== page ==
the unfortunate position of being in financial difficulty
and only a cash payment will sort it out, you may have
to make a short term decision that takes precedence
over longer term retirement plans.
However, I’d still be looking for ways to reduce the
debt – definitely take professional advice – and only
use your pension fund as a last resort.
2. Purchase of non-essential goods or services
One of the largest categories of reasons to withdraw
cash, including everything from cars to holidays to
house improvements to cosmetic procedures! The list
I’ve got dreams and plans for my retirement. I deeply
understand the urge to fulfil them when your pension
fund can unlock what you have wanted for, perhaps,
However, in the cold light of day, we have to balance
the benefit of indulging ourselves with the potential
long term consequences to our future income.
It’s a matter of balance. If we have £500,000 in our
pension fund and we take £25,000 for non-essential
expenditure, it frankly matters little.
But if we have £100,000 in our pension and we want to
take £50,000 to indulge ourselves I’d start to raise the
Consider carefully any expenditure in this category
and balance it against the loss of income that will
3. Investment outside the pension scheme
This is probably the single biggest reason that people
consider withdrawing capital from their pension fund.
And generally it is the most mistaken!
This is such a big point I’ve given it a whole section
later in this article. However as a brief introduction it is
worth keeping in mind these two key points:
• If an investment provides the same top level
return inside and outside a pension scheme, the
benefit of tax relief always means that it is always
better to invest inside the pension.
• If you aren’t getting 7%-15% annual return inside
your pension, change your pension investments so
that you ARE getting the best possible income and/
or growth. Ask my company, Avantis Wealth, for a
no-obligation pension review!
4. Business support
Maybe your business needs a cash injection for
growth that will improve profitability. I’d say that’s a
good call. Alternatively we may need a cash injection
to rescue a business that has been struggling. That
seems more challenging to me.
The difficulty is this. We may have an emotional
attachment to our business which means that we
inject more capital, only for it to be lost in years to
come. That would be a very bad thing to do with a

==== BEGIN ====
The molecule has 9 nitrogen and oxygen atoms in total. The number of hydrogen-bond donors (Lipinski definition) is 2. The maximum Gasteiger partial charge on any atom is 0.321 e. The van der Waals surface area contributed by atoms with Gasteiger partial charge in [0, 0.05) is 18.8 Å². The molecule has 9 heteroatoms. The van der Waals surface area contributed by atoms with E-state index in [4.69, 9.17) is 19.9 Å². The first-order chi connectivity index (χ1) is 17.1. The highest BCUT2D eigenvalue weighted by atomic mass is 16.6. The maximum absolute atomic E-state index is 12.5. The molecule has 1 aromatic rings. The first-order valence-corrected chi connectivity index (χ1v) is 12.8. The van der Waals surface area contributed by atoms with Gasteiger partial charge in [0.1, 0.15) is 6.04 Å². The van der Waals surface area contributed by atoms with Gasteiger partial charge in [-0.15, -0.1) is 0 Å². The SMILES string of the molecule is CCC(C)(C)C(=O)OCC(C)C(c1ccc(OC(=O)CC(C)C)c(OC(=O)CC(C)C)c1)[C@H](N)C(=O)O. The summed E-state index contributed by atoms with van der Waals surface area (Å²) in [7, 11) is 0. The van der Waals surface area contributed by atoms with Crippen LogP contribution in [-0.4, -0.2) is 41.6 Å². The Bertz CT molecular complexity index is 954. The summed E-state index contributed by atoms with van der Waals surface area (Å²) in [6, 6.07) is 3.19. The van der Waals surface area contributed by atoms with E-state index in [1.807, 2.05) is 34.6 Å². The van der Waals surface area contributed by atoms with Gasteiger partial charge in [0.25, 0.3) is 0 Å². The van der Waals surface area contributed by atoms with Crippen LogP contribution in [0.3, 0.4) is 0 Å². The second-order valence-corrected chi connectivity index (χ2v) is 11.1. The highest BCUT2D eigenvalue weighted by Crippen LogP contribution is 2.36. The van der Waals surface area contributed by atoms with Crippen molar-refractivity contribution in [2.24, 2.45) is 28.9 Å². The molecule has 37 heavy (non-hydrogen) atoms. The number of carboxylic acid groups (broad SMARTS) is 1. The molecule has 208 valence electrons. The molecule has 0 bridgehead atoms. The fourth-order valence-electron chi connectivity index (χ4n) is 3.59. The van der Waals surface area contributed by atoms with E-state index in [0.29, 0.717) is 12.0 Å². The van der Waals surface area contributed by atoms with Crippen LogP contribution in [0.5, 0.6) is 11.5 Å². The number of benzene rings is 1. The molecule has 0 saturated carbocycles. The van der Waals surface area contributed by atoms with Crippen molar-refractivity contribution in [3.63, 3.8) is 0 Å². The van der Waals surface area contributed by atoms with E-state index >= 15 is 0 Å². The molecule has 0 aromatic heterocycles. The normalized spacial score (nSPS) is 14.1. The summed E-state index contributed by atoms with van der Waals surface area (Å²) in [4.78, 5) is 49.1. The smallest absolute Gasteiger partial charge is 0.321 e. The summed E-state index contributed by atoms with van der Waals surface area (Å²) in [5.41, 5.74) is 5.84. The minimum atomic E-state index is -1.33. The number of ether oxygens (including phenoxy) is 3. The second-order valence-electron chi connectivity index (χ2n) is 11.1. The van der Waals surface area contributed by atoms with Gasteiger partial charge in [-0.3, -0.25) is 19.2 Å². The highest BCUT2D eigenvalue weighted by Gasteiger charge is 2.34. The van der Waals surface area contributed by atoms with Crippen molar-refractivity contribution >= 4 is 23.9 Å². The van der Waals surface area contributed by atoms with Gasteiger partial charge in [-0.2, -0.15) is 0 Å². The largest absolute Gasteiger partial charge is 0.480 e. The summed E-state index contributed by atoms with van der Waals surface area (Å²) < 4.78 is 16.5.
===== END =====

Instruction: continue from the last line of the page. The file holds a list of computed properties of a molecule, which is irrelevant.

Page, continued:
pension fund that we have carefully developed over
our lifetime, and where there is no time to do it again.
Perhaps the best suggestion is to say that if you are
considering supporting your own business, if you have
the slightest doubt about the safety of the investment
get an accountant to give you an independent view.
5. Paying off the mortgage on your own house
This is a common reason for wanting to draw cash
from your pension. There are two aspects to the
decision – the purely financial one and the emotional
From a financial perspective it rarely makes sense
to take pension fund money to pay off a mortgage.
Typically you will be paying between 2% and 5% p.a.
interest. And your pension fund could – if invested
wisely, be used to generate income of circa 10%
net annually. Perhaps three times the level of your
An alternative to paying off your mortgage using a
capital sum would be to make sure you are getting
maximum income from your pension fund, then use
that money to pay off your mortgage far more quickly
than you are currently doing.
The second perspective is an emotional one. I fully
understand the security we can feel of knowing that
our house is owned outright. This could be particularly
important if our income sources are somewhat
The third aspect of this decision is the scale of the
mortgage, in relation to the size of the pension fund
and other investments. If we have a huge mortgage,
and modest investments, then it probably makes
more sense to trade down to a smaller property than
to deplete our retirement income by withdrawing a
high percentage of our pension fund.
Alternatively, if we have a small remaining mortgage
and a large pension fund, paying off the mortgage
is more like a ‘tidying up’ exercise than a major life
As with all other reasons for withdrawing cash from
the mortgage, there is no black and white answer.
However, consideration of the points raised in this
section will help you make the right decision for your
6. Medical emergencies
A medical emergency is just that. An emergency.
And life and health come before anything else. So
if you are in the situation when money is called for
– somewhat rare in the UK – then it clearly takes
precedence over any other future use of the money.
But again I counsel you to use your pension fund as
a last resort, and look to fund this from any other
Your marginal tax rate
Once you get beyond the first 25% tax free cash
withdrawal, you will pay tax on capital withdrawals at
your highest tax rate. If you are a zero or even 20% tax
payer the impact is relatively minor. If you pay tax at
40% or 45%, a considerable part of the cash you take
is going to disappear back to the Government.
Therefore it follows that higher rate taxpayers should
consider cash withdrawals with greater care to ensure
that the planned benefit will outweigh the significant
tax bill that will arrive.
It may be that your income in retirement is not
regular, and therefore you have years where your
taxable income is lower and your tax rate falls. You
may be able to arrange your affairs to take lump sums
from your pension in years where your tax rate is
Investment performance inside the
One of the most common discussions I have is with
clients whose pension is performing badly. Perhaps
there has been no real growth for years, or even
losses. They plan to withdraw funds to invest outside
This could be a really good move, or maybe not! There
are important aspects to weigh up: